We are seeing more and more organisations fall victim to cyberattacks and immediately pointing the finger at third-party software or suppliers. It was only a few weeks ago that the Australian Privacy Commissioner warned that third-party suppliers are “a real weak spot” for protecting customer privacy, following a data breach of a supplier to NSW and ACT clubs that exposed names, addresses, and driver’s licence information.

Despite the rising risks, according to a report by BlueVoyant less than half of Australian respondents to a recent survey are monitoring their third parties regularly for cyber risks, lagging behind global behaviour (44% vs 47%).

The current method of scanning and remediating vulnerabilities, especially when it comes to third-party suppliers, is leaving the windows of an organisation open to attackers. However, AI-driven methods of Autonomous Endpoint Management are drastically changing the risk landscape. 

Retailers can’t defend against what they can’t see 

According to the Australian Cyber Security Centre (ACSC), the retail industry is the second most targeted professional industry for ransomware-related cyber security incidents, accounting for 16.3% of all reported incidents

There are several theories as to why this might be the case. The first is, retail businesses must deal with a high volume of everyday consumer interactions, and these consumers would inevitably have various degrees of cyber security knowledge and differing risk appetites. Consumers also must hand over vital financial information, such as credit card details, when dealing with retailers both in store and online. Complex supply chains, particularly for retailers with a global footprint, further complicate matters as the network perimeter continues to expand.

Much of the retail industry workforce is young (for many, it would be their first job). They are also geographically fragmented, and often work on a part-time or casual basis. As a result, cyber security training becomes difficult to roll out, and there is little that can be done to enforce cyber security compliance. 

Add to that, an enormous uptick in digital retail that occurred during the COVID-19 pandemic meant retailers’ online presences and infrastructures were potentially built in haste. Current, common methods of scanning and remediating vulnerabilities, especially when it comes to third-party suppliers, are leaving the windows of an organisation open to attackers, and, the longer a window is open, the easier it is for someone to exploit it.

Many retailers would therefore be in a situation where they do not have a clear view of all the assets and devices in their networks, and even fewer have this information available in real-time. If you can’t see it, you can’t secure it. 

The first key and crucial step to greater protection against ransomware and third-party vulnerabilities in the retail sector is to have real-time visibility over every endpoint in your organisation — from POS systems, to laptops, and servers.

IT teams in retail businesses need to identify every device and machine for full visibility, to understand their organisation’s current circumstances accurately. Once this complete asset coverage is achieved, it paves the way for comprehensive, continuous monitoring against threats. Retailers can begin identifying and remediating vulnerabilities on endpoints that would have otherwise been missed or ignored by outdated scanning methods. Problem endpoints can then be patched in a timely manner to protect the organisation.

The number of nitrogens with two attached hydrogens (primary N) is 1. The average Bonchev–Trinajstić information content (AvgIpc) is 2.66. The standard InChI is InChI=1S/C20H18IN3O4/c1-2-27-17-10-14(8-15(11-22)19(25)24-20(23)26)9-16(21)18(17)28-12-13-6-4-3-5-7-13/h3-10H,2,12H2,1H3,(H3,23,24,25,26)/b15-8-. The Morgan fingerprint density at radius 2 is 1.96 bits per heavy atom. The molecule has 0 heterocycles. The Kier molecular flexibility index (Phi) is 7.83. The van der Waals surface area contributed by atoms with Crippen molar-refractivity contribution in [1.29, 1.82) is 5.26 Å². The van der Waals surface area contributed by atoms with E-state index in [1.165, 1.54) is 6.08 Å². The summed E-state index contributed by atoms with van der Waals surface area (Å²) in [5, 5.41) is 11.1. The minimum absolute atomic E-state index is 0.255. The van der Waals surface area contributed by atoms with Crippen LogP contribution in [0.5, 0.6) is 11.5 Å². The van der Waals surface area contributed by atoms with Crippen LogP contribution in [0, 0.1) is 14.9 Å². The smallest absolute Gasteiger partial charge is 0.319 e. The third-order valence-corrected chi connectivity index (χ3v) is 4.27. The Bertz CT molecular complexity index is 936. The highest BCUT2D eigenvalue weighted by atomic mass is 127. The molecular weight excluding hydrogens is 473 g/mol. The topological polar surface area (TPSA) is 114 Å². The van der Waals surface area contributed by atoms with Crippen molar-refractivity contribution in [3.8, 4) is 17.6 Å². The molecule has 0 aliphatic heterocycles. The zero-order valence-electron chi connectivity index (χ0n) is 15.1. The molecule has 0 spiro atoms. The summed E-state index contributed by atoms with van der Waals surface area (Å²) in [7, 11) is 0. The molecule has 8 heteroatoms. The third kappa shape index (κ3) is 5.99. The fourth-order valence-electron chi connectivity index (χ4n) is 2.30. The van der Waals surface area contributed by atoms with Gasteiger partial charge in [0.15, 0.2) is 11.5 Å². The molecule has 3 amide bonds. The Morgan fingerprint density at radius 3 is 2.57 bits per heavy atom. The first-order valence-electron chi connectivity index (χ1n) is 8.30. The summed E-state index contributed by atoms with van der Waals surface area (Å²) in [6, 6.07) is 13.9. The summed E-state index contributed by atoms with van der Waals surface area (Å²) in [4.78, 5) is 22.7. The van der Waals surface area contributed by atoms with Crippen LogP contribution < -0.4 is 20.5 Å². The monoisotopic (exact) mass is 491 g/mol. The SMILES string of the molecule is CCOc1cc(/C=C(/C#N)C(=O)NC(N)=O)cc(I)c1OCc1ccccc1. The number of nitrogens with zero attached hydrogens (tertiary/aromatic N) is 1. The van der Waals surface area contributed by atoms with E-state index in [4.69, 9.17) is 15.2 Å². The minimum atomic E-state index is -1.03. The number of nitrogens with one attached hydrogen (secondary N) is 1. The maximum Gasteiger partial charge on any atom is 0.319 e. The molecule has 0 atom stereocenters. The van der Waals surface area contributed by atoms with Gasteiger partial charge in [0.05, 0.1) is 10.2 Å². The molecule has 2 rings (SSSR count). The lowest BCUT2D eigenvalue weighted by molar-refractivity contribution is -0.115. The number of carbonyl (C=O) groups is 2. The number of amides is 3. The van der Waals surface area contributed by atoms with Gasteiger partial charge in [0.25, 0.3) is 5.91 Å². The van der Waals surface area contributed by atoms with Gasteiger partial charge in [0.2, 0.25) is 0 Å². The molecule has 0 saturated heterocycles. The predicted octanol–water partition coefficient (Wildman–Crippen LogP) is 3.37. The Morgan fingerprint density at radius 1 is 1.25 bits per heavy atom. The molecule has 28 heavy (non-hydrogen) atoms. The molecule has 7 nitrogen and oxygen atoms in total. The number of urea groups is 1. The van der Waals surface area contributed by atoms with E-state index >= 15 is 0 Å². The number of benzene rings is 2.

Taking these steps to address vulnerability management in a proactive manner dramatically reduces a retailer’s risk of cyber attacks.

How a Software Bill of Materials (SBOM) can help retailers protect against third-party risks

The concept of a SBOM is crucial in safeguarding against supply chain software attacks. By uncovering concealed components within third-party software, it acts as a vital line of defence against third-party vulnerabilities. Comparable to a complex recipe, this concept significantly aids in understanding the intricacies of software elements and their interrelations, fostering a safer and more transparent digital ecosystem for an organisation. 

The objective is to document each software component and device used in the organisation. Such meticulousness proves invaluable in mitigating software supply chain risks and bolstering cyber security.

SBOMs are required in the Australian public sector, but the private sector is lagging behind. I believe SBOMs should be adopted as a minimum standard for all organisations. Retailers in particular would be wise to consider implementing them, giving the high incidence of ransomware-related cyber attacks in this industry.

But how to transform this concept into reality? Autonomous Endpoint Management is the mechanism through which an organisation can see inside their software at any time, in real-time, be alerted to and remediate potential vulnerabilities before they even become a problem.

Having real-time visibility over software allows teams to perform software package identification at the click of a button. It’s like having x-ray vision, seeing through the complex layers of software to identify every component, whether that be a runtime library or an open-source package.

For retailers, taking action now is the best means of fending off large-scale third-party cyberattacks that can irreparably damage finances, reputation, and customer trust. The cost and difficulty of retroactively managing a cyber breach is often far worse than the steps needed to prevent it in the first place.

James Greenwood is regional vice president of technical account management at Tanium.